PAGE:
Exception message does not contain any string dj hence the first catch block will not get executed. However second catch block will be executed since source of the exception is demo1. You will get the expected output as below:

image

I hope concept of Exception filter is clear to you now and you will harness C# 6.0 feature in your project.

Happy coding

Decorator Pattern in C#

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Decorator pattern attach additional functionalities or responsibilities to an existing object at the runtime”. It adds new behaviour to an individual object without affecting other objects of the same class. New behaviour or functionalities can be either added dynamically at the run time or statically.

image

The decorator pattern:

  • · Adds new functionality or behaviour
  • · Either at run time or statically
  • · Without affecting other objects of the class
  • Why do we need this pattern?

    To understand, let us consider a Student object with the basic responsibility to handle and print information like name, age, and grade etc.

    Now you have a requirement to add functionality to maintain lab reports for Science students. How will you do this? Maybe extend the Student class to create a ScienceStudent subclass for this responsibility. Good enough.

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Implement Step-by-Step Generic Repository Pattern in C#

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It is not a good idea to access the database logic directly in the business logic. Tight coupling of the database logic in the business logic make applications tough to test and extend further. Direct access of the data in the business logic may cause problems such as

  1. Difficulty completing Unit Test of the business logic
  2. Business logic cannot be tested without the dependencies of external systems like database
  3. Duplicate data access code throughout the business layer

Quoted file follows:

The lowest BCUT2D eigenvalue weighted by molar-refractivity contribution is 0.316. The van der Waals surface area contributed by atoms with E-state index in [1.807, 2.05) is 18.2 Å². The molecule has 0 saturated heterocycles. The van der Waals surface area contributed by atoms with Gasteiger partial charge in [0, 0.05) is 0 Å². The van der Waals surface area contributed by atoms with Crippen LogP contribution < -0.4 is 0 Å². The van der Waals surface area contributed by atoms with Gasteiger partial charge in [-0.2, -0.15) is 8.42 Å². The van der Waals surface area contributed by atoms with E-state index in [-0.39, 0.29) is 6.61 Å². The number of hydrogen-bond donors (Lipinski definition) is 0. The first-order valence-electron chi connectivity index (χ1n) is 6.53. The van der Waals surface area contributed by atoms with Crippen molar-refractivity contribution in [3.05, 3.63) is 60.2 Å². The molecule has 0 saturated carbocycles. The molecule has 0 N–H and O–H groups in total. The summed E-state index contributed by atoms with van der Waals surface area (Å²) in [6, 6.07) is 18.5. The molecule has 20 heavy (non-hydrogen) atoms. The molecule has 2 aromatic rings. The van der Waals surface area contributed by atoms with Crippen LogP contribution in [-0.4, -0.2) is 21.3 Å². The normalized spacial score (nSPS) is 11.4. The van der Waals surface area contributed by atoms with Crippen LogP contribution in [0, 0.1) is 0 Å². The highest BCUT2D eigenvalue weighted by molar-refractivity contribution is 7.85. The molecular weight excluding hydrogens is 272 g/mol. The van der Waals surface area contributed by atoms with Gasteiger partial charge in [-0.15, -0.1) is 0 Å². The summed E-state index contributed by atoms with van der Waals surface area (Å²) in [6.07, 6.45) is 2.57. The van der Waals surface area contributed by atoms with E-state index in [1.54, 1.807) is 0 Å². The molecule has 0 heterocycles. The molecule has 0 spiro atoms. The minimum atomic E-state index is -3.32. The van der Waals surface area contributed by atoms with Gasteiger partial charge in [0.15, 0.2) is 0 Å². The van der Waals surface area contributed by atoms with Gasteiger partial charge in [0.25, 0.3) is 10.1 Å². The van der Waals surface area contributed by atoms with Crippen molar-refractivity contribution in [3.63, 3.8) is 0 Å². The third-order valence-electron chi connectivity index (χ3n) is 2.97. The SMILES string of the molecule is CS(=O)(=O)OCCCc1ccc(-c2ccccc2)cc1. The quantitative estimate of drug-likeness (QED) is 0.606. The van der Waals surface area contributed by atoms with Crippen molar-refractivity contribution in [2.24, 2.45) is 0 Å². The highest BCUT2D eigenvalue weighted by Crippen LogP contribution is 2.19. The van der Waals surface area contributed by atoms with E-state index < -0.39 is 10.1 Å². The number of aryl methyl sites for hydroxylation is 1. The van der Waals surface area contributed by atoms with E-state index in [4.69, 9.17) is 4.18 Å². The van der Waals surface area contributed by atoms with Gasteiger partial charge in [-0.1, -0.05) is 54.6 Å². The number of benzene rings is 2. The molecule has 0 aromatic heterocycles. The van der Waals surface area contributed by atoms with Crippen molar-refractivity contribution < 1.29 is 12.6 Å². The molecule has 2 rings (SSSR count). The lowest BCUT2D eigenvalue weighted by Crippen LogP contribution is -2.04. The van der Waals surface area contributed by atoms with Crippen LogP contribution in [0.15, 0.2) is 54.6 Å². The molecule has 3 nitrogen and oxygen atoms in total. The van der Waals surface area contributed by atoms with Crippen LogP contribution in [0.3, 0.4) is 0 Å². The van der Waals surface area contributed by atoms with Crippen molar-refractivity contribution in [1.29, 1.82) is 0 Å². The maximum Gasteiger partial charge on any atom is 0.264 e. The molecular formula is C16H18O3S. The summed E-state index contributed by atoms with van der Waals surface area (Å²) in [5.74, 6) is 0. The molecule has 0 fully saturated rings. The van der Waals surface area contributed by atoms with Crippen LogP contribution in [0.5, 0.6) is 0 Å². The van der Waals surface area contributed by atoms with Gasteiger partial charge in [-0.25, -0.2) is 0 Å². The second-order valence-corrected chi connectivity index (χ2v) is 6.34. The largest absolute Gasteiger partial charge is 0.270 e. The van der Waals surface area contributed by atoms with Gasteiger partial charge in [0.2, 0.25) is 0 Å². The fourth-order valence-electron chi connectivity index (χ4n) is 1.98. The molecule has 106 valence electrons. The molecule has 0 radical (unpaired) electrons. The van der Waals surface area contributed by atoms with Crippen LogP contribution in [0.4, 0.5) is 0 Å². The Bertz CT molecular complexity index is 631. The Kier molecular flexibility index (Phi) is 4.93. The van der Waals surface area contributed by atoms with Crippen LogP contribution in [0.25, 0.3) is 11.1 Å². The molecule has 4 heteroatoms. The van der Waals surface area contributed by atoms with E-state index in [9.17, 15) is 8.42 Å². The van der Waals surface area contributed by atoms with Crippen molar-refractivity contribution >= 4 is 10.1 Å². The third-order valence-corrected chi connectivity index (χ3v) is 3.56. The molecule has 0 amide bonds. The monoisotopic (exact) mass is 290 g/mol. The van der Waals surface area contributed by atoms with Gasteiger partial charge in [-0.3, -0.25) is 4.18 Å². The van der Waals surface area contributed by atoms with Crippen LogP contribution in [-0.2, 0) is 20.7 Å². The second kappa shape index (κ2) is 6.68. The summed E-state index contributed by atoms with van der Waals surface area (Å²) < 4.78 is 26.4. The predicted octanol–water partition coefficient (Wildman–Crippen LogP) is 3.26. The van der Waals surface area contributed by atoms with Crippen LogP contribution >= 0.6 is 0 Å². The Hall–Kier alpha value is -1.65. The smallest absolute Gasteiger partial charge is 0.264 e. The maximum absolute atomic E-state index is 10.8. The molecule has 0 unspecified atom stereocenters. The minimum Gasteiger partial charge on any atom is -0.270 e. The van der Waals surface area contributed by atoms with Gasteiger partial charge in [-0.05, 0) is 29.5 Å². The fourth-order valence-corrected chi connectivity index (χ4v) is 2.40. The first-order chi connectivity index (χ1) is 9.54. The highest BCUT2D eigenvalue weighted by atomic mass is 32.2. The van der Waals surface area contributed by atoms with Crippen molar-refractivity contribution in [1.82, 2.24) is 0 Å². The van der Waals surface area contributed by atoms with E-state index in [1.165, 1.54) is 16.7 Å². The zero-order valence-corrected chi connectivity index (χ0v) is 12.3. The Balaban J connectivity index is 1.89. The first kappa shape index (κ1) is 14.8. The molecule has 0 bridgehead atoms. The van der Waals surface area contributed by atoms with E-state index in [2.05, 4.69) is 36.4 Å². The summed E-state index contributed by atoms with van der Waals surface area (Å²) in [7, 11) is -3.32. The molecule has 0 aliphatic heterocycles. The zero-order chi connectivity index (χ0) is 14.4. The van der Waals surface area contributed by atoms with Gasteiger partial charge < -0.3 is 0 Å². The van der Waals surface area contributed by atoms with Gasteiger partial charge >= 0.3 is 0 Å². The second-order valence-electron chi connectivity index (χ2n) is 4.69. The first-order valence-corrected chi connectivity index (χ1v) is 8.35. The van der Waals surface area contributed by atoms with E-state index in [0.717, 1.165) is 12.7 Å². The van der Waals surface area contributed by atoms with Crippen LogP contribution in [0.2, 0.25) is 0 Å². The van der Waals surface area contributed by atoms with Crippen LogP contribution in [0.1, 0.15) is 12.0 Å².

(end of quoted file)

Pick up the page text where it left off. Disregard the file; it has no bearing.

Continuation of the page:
Without a Repository, an application will be seen as below:

image

Repository Pattern separates the data access logic and maps it to the entities in the business logic. It works with the domain entities and performs data access logic. In the Repository pattern, the domain entities, the data access logic and the business logic talk to each other using interfaces. It hides the details of data access from the business logic. In other words, business logic can access the data object without having knowledge of the underlying data access architecture. For example, in the Repository pattern, business logic is not aware whether the application is using LINQ to SQL or ADO.NET Entity Model ORM. In the future, underlying data sources or architecture can be changed without affecting the business logic.

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Using AutoMapper : Getting Started

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I have often seen developers use the LINQ SELECT statement to create a new instance of one class from an existing instance of another class. There are many scenarios when you may have to do this, for example:

  • Creating the domain class instance from the entity class instance
  • Creating the DTO class instance from the entity class instance
  • Creating the POCO class instance from the entity class instance etc.

To do this, developers often use the select statement or manually convert a class object to another class object. Let’s look at an example:

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Keep your code DRY

Other day my Boss was reviewing the code written by me. He had a feedback, keep the code DRY. It was great feedback, and I thought why not to share with you that what does DRY mean?

DRY stands for Do not Repeat Yourself.

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To understand it better let is consider below code snippet:

clip_image003

I am fetching a particular movie on basis of the id. As you notice this code is inside Details method. Next in another method Edit in the controller and I am doing the same fetching a particular movie on basis of the id as shown below:

clip_image004

As you clearly notice that I am repeating the code in the same class hence CODE IS NOT DRY in above scenario. The code should not be repeated and should be kept in repository class. We could have a function FindById() in MovieRepository class and both the methods will call FindById(). A common function to find the movie by id can be created as follows:

clip_image006

And then both methods of Controllers can use them as follows:

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In the layered architecture approach DRY code is very essential for robust software development. I hope now you have better understanding of having code DRY and you will follow this approach.

Happy Coding.